Movies » TV

Armchair Cinephile



Scarface (Universal)
Sea of Love (Universal)
Billy Wilder Collection (MGM)
Irreversible (Lions Gate)
There's Something More About Mary (20th Century Fox)

The big DVD news this week, obviously, is a little Cuban refugee with an ego as huge as the state he is named for: Al Pacino's Tony Montana, the drug dealer who sets Miami on fire in 1983's Scarface (Universal), has become one of the most memorable personalities in the history of crime movies, if not of the movies, period. It's also the most enjoyable example of Pacino's "look Ma, I'm a lunatic" acting mode. He stinks in Scent of a Woman, he's a cartoon in Dick Tracy, but for Tony Montana every one of Pacino's loopy, over-the-top choices makes sense. And don't think director Brian De Palma and screenwriter Oliver Stone, both known for their unwillingness to rein in their obsessions, didn't push him in any way they could.

(Just to prove Pacino was still in control in the '80s, check out Universal's recent Sea of Love. Again playing a character whose passions might draw out an actor's hammiest side, Al shows a great deal of restraint. The film's reputation would probably be higher if there hadn't been such a spate of sex-and-murder films in its wake; Sea is a solid little thriller, but it takes some work to view it without Basic Instinct and Fatal Attraction, et al, clouding your judgment.)

One of the most entertaining things about the Scarface reissue is a very brief feature that compares the film to the version that was sanitized for network television. What kind of person would dream of airing this festival of "fuck"s during prime time? By setting clips from the movie against the same scenes in the censored version, the DVD producers treat us to a few laughs while incidentally showing just how horrible the pan-and-scan process - where widescreen films are turned into square TV fodder - truly is.

The late Billy Wilder lived with censors as a fact of life. Making movies in the '50s and '60s, he was forbidden not only to use four-letter words but to traffic in certain themes. Still, he got away with a lot: Sinister motivations hide in the shadows of his film noir classics, lascivious double entendres lace his comedies. MGM's recent Billy Wilder Collection, which focuses on the director's late career, shows him pushing those boundaries as far as they would go. From the cross-dressing hijinks of Some Like It Hot, in which Jerry famously winds up having a wealthy bachelor propose marriage to him, to the adulterous traffic jam in The Apartment, most of the raciest stuff seems to happen to poor, straight-laced Jack Lemmon. Hell, in Irma La Douce, he starts off a cop and winds up becoming Shirley MacLaine's pimp.

Some of the later work in the collection is not Wilder's best. Even Irma, which has an awful lot to offer, goes on too long after a hilarious first half. (It's shocking to see that almost all these films are more than two hours long - Some Like It Hot and the other greats never feel that long.) But even toward the end, the filmmaker had greatness left; his The Private Life of Sherlock Holmes is as irreverent as any film he made, and manages to get laughs while spinning an involving mystery. In 1970, it was able to push the limits significantly more than the rest: Here Holmes is quite explicit about his cocaine use, and throughout the film there is a running joke suggesting that he might be gay.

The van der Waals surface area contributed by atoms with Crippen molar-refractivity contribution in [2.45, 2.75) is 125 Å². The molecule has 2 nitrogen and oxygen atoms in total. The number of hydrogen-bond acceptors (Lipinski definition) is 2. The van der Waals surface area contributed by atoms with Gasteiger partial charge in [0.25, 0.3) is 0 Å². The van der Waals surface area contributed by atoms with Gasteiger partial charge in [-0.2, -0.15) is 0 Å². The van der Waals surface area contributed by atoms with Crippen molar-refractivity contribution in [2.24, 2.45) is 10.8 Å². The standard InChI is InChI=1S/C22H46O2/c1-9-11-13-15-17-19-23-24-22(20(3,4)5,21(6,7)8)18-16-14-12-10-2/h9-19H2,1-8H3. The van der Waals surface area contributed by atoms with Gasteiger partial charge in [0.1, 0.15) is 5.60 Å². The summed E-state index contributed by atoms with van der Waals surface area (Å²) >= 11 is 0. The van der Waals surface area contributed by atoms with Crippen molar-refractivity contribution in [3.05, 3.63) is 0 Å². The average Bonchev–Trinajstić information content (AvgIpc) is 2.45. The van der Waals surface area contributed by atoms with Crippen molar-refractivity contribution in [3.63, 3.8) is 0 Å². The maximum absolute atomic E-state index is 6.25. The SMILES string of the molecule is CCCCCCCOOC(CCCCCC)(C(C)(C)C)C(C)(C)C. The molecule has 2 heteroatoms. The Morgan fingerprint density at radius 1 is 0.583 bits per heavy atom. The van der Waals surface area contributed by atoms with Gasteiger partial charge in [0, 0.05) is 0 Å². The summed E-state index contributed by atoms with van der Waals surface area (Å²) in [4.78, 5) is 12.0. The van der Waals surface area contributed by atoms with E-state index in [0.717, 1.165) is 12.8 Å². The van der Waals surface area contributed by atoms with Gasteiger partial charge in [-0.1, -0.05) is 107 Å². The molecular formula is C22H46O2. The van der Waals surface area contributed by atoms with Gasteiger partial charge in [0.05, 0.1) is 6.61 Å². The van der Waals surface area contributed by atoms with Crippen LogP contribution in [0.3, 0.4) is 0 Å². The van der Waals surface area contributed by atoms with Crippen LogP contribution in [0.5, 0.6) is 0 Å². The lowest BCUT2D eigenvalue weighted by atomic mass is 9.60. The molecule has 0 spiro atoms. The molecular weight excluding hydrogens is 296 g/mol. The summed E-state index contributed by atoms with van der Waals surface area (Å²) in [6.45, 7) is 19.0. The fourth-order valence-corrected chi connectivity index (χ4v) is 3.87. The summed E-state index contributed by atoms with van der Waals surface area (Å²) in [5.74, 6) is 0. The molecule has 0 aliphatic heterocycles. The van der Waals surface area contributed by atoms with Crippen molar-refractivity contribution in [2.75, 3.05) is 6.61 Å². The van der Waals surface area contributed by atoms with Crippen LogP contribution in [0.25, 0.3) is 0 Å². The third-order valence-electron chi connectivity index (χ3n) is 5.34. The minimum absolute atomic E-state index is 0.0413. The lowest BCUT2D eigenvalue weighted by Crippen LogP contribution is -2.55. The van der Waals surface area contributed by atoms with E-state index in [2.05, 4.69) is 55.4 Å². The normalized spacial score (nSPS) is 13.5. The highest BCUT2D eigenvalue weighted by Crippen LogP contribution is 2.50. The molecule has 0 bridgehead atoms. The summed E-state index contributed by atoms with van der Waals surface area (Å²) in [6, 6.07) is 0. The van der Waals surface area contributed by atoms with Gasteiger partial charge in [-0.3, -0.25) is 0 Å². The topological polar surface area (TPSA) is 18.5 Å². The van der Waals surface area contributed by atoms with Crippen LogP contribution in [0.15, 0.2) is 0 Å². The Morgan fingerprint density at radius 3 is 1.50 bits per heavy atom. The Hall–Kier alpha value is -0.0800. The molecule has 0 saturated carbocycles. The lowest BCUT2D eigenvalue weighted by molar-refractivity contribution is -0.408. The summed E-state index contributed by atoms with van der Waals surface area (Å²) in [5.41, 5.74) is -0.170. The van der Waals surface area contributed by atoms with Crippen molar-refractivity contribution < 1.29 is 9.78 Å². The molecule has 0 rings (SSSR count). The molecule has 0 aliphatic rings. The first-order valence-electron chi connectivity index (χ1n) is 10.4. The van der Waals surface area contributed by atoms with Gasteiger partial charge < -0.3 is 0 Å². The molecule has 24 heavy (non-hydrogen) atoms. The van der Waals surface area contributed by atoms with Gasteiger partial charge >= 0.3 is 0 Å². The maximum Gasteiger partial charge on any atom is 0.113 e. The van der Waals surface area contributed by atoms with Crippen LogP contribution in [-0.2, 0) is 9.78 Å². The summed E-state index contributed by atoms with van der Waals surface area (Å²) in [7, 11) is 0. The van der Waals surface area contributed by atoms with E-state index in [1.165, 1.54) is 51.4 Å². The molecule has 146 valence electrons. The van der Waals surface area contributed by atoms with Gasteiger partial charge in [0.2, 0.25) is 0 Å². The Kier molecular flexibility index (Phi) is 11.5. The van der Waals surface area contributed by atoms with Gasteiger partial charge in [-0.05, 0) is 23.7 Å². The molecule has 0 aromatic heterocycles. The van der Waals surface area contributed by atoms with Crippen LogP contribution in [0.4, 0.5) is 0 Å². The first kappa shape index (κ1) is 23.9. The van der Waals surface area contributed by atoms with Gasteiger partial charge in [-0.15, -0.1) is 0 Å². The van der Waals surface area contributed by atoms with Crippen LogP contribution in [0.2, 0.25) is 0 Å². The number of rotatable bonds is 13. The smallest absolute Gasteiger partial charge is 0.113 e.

You have to do a lot more than that these days to risk having your film censored - that is, if you're not aiming for the multiplex. The recent French import Irreversible (Lions Gate), for instance, features an excruciating 10-minute sequence in which Monica Bellucci (The Matrix Reloaded) is raped in a hellishly red hallway. It was released without an MPAA rating, so there was no cutting necessary, even if most viewers wished some had been done.

Mainstream films, on the other hand, still can't do just anything they want. The Farrelly Brothers pushed an awful lot of boundaries in There's Something About Mary, but as expected, the gross-out factor is slightly higher in the recently expanded DVD There's Something More About Mary (20th Century Fox). Honestly, the restored footage doesn't add much; the film works so well in its original version (which is also included in this two-disc set) that the additional sleaze and storylines are superfluous. What is appealing, though, is the alternate credits sequence, a claymation segment that has a little animated Jonathan Richman singing sweetly over plasticine titles. It's a shame that some poor suckers slaved over something like that and had it cut from the film - the sequence represents a lot more work than most stuff that's trimmed in the editing process - but at least it's here for animation fans to enjoy. Now if only Fox had done a Scarface-style exposé of how TV censors handled Mary's images of genital zipper injuries, withered breasts, and unusual hair gels. •

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